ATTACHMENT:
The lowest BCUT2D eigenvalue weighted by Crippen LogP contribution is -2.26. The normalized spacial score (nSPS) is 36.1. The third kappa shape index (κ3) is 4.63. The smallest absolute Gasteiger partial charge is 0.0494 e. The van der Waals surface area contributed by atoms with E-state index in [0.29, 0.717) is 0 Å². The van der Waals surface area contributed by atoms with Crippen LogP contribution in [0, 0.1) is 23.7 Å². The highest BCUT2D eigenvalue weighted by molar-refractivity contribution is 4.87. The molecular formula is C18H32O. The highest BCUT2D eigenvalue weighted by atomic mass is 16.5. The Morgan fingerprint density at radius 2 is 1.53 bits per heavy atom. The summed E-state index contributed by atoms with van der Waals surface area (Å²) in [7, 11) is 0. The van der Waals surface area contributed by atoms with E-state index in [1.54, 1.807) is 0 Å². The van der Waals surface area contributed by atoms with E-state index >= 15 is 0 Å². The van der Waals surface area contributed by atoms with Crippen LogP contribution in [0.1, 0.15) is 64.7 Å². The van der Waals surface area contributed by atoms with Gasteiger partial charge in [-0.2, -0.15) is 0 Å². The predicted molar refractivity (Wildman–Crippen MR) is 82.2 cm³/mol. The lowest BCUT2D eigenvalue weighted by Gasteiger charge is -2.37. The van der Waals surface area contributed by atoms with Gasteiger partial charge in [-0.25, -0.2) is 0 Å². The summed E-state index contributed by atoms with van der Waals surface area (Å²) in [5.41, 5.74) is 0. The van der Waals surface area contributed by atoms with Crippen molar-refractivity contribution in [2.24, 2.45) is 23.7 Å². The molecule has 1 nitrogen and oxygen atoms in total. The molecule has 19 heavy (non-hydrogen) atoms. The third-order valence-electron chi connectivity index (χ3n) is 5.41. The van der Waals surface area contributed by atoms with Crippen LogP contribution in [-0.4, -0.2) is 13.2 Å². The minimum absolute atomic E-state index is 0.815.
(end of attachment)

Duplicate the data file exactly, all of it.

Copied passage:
The lowest BCUT2D eigenvalue weighted by Crippen LogP contribution is -2.26. The normalized spacial score (nSPS) is 36.1. The third kappa shape index (κ3) is 4.63. The smallest absolute Gasteiger partial charge is 0.0494 e. The van der Waals surface area contributed by atoms with E-state index in [0.29, 0.717) is 0 Å². The van der Waals surface area contributed by atoms with Crippen LogP contribution in [0, 0.1) is 23.7 Å². The highest BCUT2D eigenvalue weighted by molar-refractivity contribution is 4.87. The molecular formula is C18H32O. The highest BCUT2D eigenvalue weighted by atomic mass is 16.5. The Morgan fingerprint density at radius 2 is 1.53 bits per heavy atom. The summed E-state index contributed by atoms with van der Waals surface area (Å²) in [7, 11) is 0. The van der Waals surface area contributed by atoms with E-state index in [1.54, 1.807) is 0 Å². The van der Waals surface area contributed by atoms with E-state index >= 15 is 0 Å². The van der Waals surface area contributed by atoms with Crippen LogP contribution in [0.1, 0.15) is 64.7 Å². The van der Waals surface area contributed by atoms with Gasteiger partial charge in [-0.2, -0.15) is 0 Å². The predicted molar refractivity (Wildman–Crippen MR) is 82.2 cm³/mol. The lowest BCUT2D eigenvalue weighted by Gasteiger charge is -2.37. The van der Waals surface area contributed by atoms with Gasteiger partial charge in [-0.25, -0.2) is 0 Å². The summed E-state index contributed by atoms with van der Waals surface area (Å²) in [5.41, 5.74) is 0. The van der Waals surface area contributed by atoms with Crippen molar-refractivity contribution in [2.24, 2.45) is 23.7 Å². The molecule has 1 nitrogen and oxygen atoms in total. The molecule has 19 heavy (non-hydrogen) atoms. The third-order valence-electron chi connectivity index (χ3n) is 5.41. The van der Waals surface area contributed by atoms with Crippen LogP contribution in [-0.4, -0.2) is 13.2 Å². The minimum absolute atomic E-state index is 0.815.